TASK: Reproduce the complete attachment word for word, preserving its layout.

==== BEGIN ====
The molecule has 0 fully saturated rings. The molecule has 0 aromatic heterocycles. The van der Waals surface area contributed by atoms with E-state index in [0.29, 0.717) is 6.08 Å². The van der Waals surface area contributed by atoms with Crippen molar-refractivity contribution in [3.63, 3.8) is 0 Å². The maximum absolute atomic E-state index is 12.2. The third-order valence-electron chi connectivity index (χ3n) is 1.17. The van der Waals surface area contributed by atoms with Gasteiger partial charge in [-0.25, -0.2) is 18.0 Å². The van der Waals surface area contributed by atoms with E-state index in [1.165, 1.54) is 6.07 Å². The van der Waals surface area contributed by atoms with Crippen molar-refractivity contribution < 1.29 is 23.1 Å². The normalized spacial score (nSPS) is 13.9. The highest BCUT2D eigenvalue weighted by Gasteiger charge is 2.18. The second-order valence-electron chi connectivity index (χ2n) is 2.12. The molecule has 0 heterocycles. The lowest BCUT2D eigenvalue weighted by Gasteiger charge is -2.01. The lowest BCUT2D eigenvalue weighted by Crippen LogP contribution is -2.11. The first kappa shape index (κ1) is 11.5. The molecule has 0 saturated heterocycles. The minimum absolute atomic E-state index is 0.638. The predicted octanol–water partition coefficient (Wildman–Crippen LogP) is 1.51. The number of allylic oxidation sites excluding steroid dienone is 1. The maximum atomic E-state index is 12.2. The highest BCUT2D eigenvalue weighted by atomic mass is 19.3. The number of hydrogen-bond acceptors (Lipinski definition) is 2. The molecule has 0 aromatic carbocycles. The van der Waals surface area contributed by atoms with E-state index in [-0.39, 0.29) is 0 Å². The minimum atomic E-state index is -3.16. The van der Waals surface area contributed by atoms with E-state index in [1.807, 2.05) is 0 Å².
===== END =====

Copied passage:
The molecule has 0 fully saturated rings. The molecule has 0 aromatic heterocycles. The van der Waals surface area contributed by atoms with E-state index in [0.29, 0.717) is 6.08 Å². The van der Waals surface area contributed by atoms with Crippen molar-refractivity contribution in [3.63, 3.8) is 0 Å². The maximum absolute atomic E-state index is 12.2. The third-order valence-electron chi connectivity index (χ3n) is 1.17. The van der Waals surface area contributed by atoms with Gasteiger partial charge in [-0.25, -0.2) is 18.0 Å². The van der Waals surface area contributed by atoms with E-state index in [1.165, 1.54) is 6.07 Å². The van der Waals surface area contributed by atoms with Crippen molar-refractivity contribution < 1.29 is 23.1 Å². The normalized spacial score (nSPS) is 13.9. The highest BCUT2D eigenvalue weighted by Gasteiger charge is 2.18. The second-order valence-electron chi connectivity index (χ2n) is 2.12. The molecule has 0 heterocycles. The lowest BCUT2D eigenvalue weighted by Gasteiger charge is -2.01. The lowest BCUT2D eigenvalue weighted by Crippen LogP contribution is -2.11. The first kappa shape index (κ1) is 11.5. The molecule has 0 saturated heterocycles. The minimum absolute atomic E-state index is 0.638. The predicted octanol–water partition coefficient (Wildman–Crippen LogP) is 1.51. The number of allylic oxidation sites excluding steroid dienone is 1. The maximum atomic E-state index is 12.2. The highest BCUT2D eigenvalue weighted by atomic mass is 19.3. The number of hydrogen-bond acceptors (Lipinski definition) is 2. The molecule has 0 aromatic carbocycles. The van der Waals surface area contributed by atoms with E-state index in [-0.39, 0.29) is 0 Å². The minimum atomic E-state index is -3.16. The van der Waals surface area contributed by atoms with E-state index in [1.807, 2.05) is 0 Å².